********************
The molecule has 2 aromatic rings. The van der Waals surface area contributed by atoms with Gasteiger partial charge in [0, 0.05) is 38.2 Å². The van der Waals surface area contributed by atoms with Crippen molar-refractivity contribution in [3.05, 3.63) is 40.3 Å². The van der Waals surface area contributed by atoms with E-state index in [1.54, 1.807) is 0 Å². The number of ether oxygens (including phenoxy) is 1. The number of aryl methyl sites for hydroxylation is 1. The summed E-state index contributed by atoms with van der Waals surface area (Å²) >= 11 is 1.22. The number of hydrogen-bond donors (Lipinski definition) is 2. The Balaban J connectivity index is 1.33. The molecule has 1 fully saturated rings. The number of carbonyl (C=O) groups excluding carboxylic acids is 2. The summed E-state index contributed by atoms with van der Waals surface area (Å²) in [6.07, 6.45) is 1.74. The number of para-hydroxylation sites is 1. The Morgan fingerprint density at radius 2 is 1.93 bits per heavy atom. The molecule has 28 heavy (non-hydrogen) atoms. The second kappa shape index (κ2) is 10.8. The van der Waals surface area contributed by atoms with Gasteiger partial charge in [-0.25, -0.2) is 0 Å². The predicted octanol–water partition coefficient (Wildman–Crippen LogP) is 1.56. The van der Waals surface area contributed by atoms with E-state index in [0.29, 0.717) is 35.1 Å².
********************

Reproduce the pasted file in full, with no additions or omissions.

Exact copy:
The molecule has 2 aromatic rings. The van der Waals surface area contributed by atoms with Gasteiger partial charge in [0, 0.05) is 38.2 Å². The van der Waals surface area contributed by atoms with Crippen molar-refractivity contribution in [3.05, 3.63) is 40.3 Å². The van der Waals surface area contributed by atoms with E-state index in [1.54, 1.807) is 0 Å². The number of ether oxygens (including phenoxy) is 1. The number of aryl methyl sites for hydroxylation is 1. The summed E-state index contributed by atoms with van der Waals surface area (Å²) >= 11 is 1.22. The number of hydrogen-bond donors (Lipinski definition) is 2. The Balaban J connectivity index is 1.33. The molecule has 1 fully saturated rings. The number of carbonyl (C=O) groups excluding carboxylic acids is 2. The summed E-state index contributed by atoms with van der Waals surface area (Å²) in [6.07, 6.45) is 1.74. The number of para-hydroxylation sites is 1. The Morgan fingerprint density at radius 2 is 1.93 bits per heavy atom. The molecule has 28 heavy (non-hydrogen) atoms. The second kappa shape index (κ2) is 10.8. The van der Waals surface area contributed by atoms with Gasteiger partial charge in [-0.25, -0.2) is 0 Å². The predicted octanol–water partition coefficient (Wildman–Crippen LogP) is 1.56. The van der Waals surface area contributed by atoms with E-state index in [0.29, 0.717) is 35.1 Å².